Earlier this week the four-person 2015 Hall of Fame class was announced, with Craig Biggio, Randy Johnson, Pedro Martinez and John Smoltz all being elected to Cooperstown. It was the first time four players were elected in one year since 1955.
Over the last few days my colleague Matt Snyder looked at active players on their way to the Hall of Fame, including those who are already locks to get in and those on the Hall of Fame track, but with work left to do. There are a few players in the league already destined for Cooperstown. But what about managers?
There are currently 23 managers in the Hall of Fame after three -- Bobby Cox, Tony La Russa and Joe Torre -- were elected unanimously by the Expansion Era committee last year. Twelve of the 23 have been elected since 1990, so there's been something of a rush of managers lately. That said, it's clearly a very exclusive club.
One of the current 30 MLB managers is already in the Hall of Fame: Phillies skipper Ryne Sandberg was inducted as a player in 2005. Among the other 29 managers, I see one no-doubt future Hall of Famer, one on the cusp, and two others well on their way to Cooperstown. Some others are currently building a nice Hall of Fame foundation.
Let's look at the potential Hall of Famers currently calling shots around MLB.
Bruce Bochy, Giants: Evaluating managers is a very subjective thing, but Bochy is already 18th on the all-time managerial wins list with 1,618 -- more than 11 Hall of Famers, including Tommy Lasorda (1,602) and Earl Weaver (1,480) -- with three World Series rings (2010, 2012, 2014) to his credit. The 1996 NL Manager of the Year is the man in charge of San Francisco's modern age dynasty, and, at age 59, Bochy has plenty of time left to add to that career win (and ring!) total. That said, he'd be elected into Cooperstown if he retired today. Bochy's a no-doubter.
A Ring And He's In
Buck Showalter, Orioles: A three-time AL Manager of the Year (1994, 2004, 2014), Showalter has a well-earned reputation for turning franchises around, which he did with the Yankees, Diamondbacks, Rangers and O's. He's won 1,259 games in his career with an impressive .520 winning percentage considering he's taken over bad teams at each stop, though he has yet to win a World Series. That's holding Showalter back more than anything. In fact, it wasn't until last year's ALDS that his team even won a postseason round (not counting the 2012 AL wild-card game). If Showalter wins a World Series at some point, I think he's a lock for Cooperstown. Hard to see a ring-less manager getting into the Hall of Fame though.
Terry Francona, Indians: Francona, 55, already has 1,206 career wins and one AL Manager of the Year award (2013), though his Hall of Fame case will be built around being the manager to end the Curse of the Bambino. Francona led the Red Sox to the 2004 World Series title -- their first in 86 years -- during his first year behind the bench in Boston. That is one heck of a Hall of Fame case building block. Francona also guided the Red Sox to the 2007 World Series title. His teams have finished no worse than eight games over .500 during his last 10 years as manager and he's got plenty of time to bulk up his win total.
Mike Scioscia, Angels: Scioscia, a two-time AL Manager of the Year (2002, 2009) is an icon in Anaheim and is arguably the most recognizable person in franchise history. (Mike Trout figures to change that when it's all said and done.) The 56-year-old has one World Series title (2002) and a career .548 winning percentage (1,331-1,099), tied for the 33rd best in history. The Angels have finished below-.500 only three times in Scioscia's 15 years behind the bench while winning six division titles. Another ring figures to push him into no-doubt Hall of Famer territory.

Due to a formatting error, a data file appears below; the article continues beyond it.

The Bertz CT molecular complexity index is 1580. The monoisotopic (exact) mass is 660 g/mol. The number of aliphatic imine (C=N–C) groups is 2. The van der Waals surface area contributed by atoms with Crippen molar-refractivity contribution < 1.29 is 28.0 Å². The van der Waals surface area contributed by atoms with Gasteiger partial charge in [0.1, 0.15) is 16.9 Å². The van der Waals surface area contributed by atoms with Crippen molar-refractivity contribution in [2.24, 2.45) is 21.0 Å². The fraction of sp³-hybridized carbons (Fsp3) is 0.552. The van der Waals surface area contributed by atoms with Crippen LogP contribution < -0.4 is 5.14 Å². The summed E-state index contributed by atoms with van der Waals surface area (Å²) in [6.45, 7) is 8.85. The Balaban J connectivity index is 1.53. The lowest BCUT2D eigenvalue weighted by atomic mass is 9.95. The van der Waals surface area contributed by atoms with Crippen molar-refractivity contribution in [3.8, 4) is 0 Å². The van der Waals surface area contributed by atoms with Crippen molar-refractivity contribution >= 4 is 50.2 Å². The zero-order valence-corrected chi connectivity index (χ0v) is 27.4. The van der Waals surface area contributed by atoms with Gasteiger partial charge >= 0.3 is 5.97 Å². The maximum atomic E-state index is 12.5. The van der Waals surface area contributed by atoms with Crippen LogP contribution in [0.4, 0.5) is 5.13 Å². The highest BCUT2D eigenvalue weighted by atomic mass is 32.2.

Joe Girardi, Yankees: Girardi leads all active managers with a .560 winning percentage (min. 500 games) plus he already has 726 wins, one World Series title (2009) and one NL Manager of the Year award (2006) after only eight years behind the bench. Girardi just turned 50 and has lots of time left to pad his win total.
Clint Hurdle, Pirates: Hurdle led the Rockies to the 2007 NL pennant and has also been behind the bench for the Pirates' recent revival. He was also named the 2013 NL Manager of the Year. Hurdle's career record is still below-.500 (867-940) because some of those Colorado clubs were really bad, however.
Joe Maddon, Cubs: Leading the (Devil) Rays out of the gutter and into a prolonged stretch of contention is the foundation of Maddon's Hall of Fame case. If he now leads the Cubs to their first World Series title in over a century, forget it. He'll be a lock for Cooperstown. Maddon's won 781 games in his career and twice been named the AL Manager of the Year (2008, 2011).
Mike Matheny, Cardinals: Matheny has a higher career managerial winning percentage than Girardi (.566), but he's only been behind the bench for three years and 486 games. During those three years, he's won two division titles and the 2013 NL pennant. Matheny still has a lot of work to do before being Cooperstown worthy, but his managerial career is off to a very nice start.
Bob Melvin, Athletics: Like several others, Melvin is missing the World Series ring necessary to enhance his case, but his teams have won 818 games in his 11 years and Melvin is one of only six managers to be named Manager of the Year in both leagues (NL in 2007, AL in 2012), joining Cox, La Russa, Jim Leyland, Lou Piniella and Davey Johnson. Melvin has also led three teams (Mariners, D-Backs, A's) to 90+ win seasons. He still has work to do, but Melvin's case is sneaky good.
Although he is no longer managing, ex-Pirates, Marlins, Rockies and Tigers manager Jim Leyland deserves a mention. He retired last year with 1,769 wins (15th all-time), three Manager of the Year awards (1990, 1992, 2006) and one World Series title (1997). Leyland has a very strong case for Cooperstown.